At first all we talked about was adoption — she understood what I was thinking before I could even get the words out of my mouth. Since our babies were the same age, we were experiencing many of the same emotions and feelings at the same time. As time went on, our friendship strengthened and became about so much more than adoption; she is now truly my best friend. As we watched our birth children grow from a distance, our emotional pain began to lessen. We still had bad days, and we had not forgotten our children. But we were trying to move forward. We both knew we were making it through that grief because we had each other to lean on. We did not want others to have to go through all the searching that we did in order to find a friend who understood.

Based on that principle, together in February of 2003, Leilani and I started BirthMom Buds. We wanted birth mothers to have a safe haven so they could find other birth mothers and discuss their feelings. BMB provides birth mothers with an outlet, a way to meet other birth mothers, a means to begin healing, and much more. Our members range from teens to women in their sixties who placed during the “baby scoop” era.

 L: Why do you feel like BMB is an important organization?

C: Being a birth mom is not easy. It can often be a lonely, hard road, and support is so needed. BMB provides that support.

L: Have you ever regretted your adoption decision?

C: I know I made the best decision I could at that time in my life with the knowledge I had at that moment and time. That doesn’t mean I haven’t had “what if’s” over the years though.

L: I know other birth mothers ask “what-if?” questions, too. If you are comfortable sharing, what are some of yours?

C: They change from the different seasons of life, but I think the biggest, most constant ones have always been the following: What if I had parented him? How would his life be different? How would my life be different?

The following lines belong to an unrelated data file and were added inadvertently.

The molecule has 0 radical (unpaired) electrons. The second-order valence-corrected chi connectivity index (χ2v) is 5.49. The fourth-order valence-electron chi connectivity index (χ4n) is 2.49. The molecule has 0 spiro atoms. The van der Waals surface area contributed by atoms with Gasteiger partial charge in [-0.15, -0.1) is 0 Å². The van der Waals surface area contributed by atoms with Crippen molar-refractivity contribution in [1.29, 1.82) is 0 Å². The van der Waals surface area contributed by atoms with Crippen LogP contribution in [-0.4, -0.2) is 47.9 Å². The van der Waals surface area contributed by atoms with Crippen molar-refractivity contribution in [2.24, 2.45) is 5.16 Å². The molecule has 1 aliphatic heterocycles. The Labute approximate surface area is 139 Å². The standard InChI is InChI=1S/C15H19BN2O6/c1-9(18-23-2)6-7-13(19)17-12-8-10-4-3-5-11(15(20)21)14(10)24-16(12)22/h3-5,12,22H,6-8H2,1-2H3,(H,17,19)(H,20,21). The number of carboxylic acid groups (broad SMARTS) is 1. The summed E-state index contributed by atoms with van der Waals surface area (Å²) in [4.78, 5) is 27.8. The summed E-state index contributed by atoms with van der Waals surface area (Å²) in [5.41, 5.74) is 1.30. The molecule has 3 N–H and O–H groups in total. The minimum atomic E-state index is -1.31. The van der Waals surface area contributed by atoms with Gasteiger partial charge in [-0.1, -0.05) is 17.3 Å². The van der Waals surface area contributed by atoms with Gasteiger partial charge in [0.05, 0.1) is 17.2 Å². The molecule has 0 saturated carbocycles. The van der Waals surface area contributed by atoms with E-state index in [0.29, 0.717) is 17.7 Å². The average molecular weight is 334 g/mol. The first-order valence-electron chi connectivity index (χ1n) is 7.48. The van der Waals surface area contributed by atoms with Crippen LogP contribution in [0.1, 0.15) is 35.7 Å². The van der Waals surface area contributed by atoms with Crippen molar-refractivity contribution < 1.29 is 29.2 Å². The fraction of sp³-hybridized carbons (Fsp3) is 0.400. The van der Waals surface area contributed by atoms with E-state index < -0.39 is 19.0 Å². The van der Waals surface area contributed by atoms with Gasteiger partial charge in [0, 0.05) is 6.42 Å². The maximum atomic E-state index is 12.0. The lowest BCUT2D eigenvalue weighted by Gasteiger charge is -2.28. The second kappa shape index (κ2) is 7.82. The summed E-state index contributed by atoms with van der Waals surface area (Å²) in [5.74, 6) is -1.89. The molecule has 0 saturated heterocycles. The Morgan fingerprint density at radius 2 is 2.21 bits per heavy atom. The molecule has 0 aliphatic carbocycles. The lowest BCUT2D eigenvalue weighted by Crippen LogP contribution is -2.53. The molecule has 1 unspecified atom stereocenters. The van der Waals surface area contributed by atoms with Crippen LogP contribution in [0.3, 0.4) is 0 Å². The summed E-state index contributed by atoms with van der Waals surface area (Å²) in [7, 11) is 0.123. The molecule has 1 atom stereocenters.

L: What has your healing journey after adoption looked like?

C: I initially tried therapy not long after placing my son for adoption as I was struggling with emotions, postpartum grief, and moving forward. I didn’t benefit much from therapy and thought maybe therapy just wasn’t for me, but after talking with other birth mothers, I’ve realized I just didn’t have the right therapist for me and my situation. But I have healed through helping other birth moms through BirthMom Buds, talking with other birth moms, and writing about adoption and birth mothers.

L: What type of post-placement relationship do you have with your child, and why did you choose that path?

C:  We have always had an open adoption. I had no clue what open adoption was until I met my son’s adoptive mom and she told me about open adoption. She explained that she thought it was best for all involved and, once I learned why, I agreed as well.

L: What is the best adoption memory you have?

C: When my son was about 7 or 8, his sister was playing in a softball tournament near me. I picked him up that morning and along with my husband and parented son, we spent the entire day together. We just hung out at our house, went to the pumpkin patch, played at the park, ate ice cream, and so much more. It was such a special day and one that always lives on in my heart.

No matter what your adoption journey looks like, you are not walking it alone. Women like Strickland and other birth mothers can be found in places that you may not expect. There are many people who walk in and out of our lives every day who have somehow been touched by adoption. If you are feeling alone on your adoption healing journey as a birth mother, consider coming to the Annual Birth Mothers’ Retreat in 2019, organized by BirthMom Buds.

Thank you, Coley, for giving us a greater insight into your life as a birth mother and for everything you do for birth mothers across the country!

-Lindsay Arielle

Lindsay is a guest blogger for Considering Adoption. She placed her son for adoption seven years ago and hopes to use her experience to support and educate other expectant mothers considering adoption, as well as adoptive families.